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Why would he, (neo), have any target from the law on his back? He wasn't sharing or selling the information. LocationSmart should be the ones getting fucked.



Under the ridiculously broad scope of the CFAA, that doesn't matter. The CFAA can be (and has been) twisted to prosecute people that do anything to a computer system that they do not own if the system owner could even remotely perceive said action as harmful. It's been used in the past to prosecute security researchers for accessing publicly available websites because the website owners claimed that they weren't "meant" to be public, they were only publicly accessible to make it easier for the actually "authorized" people to access them.

Even doing something like an nmap or a simple ping against a server that you're "not supposed to" could put a target on your back from an overzealous prosecutor.

See https://www.theguardian.com/technology/2014/may/29/us-cyberc...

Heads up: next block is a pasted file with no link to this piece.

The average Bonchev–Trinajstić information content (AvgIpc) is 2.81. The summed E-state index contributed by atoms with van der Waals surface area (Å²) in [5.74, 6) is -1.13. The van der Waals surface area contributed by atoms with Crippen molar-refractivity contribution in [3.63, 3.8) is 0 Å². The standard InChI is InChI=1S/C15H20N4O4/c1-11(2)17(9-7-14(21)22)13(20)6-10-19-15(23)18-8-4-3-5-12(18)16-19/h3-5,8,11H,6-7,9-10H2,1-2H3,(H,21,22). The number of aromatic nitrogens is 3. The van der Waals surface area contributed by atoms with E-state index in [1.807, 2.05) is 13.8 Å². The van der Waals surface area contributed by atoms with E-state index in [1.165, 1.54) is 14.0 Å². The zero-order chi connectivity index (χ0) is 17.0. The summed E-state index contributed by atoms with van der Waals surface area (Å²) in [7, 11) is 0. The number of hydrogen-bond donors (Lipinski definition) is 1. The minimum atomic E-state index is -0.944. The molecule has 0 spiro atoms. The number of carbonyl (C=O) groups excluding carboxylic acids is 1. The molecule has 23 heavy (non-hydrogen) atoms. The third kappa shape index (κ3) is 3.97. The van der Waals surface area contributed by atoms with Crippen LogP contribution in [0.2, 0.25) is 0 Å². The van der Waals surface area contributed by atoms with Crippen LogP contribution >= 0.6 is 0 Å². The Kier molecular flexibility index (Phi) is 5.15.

If we want to be really pedantic here, didn’t LocationSmart violate the CFAA? Their system queried the location of users’ devices without their consent. Does tower triangulation count as accessing the device?


I believe the flow of info goes:

phone--carrier--LocationSmart.

The carrier determines the location of the phone because it's a cell phone. The Carrier provides the information to LocationSmart. There's no querying of the devices by LocationSmart per se.


Telecoms, not LocationSmart, are to blame here. They made an API providing access to location information without any supervision.




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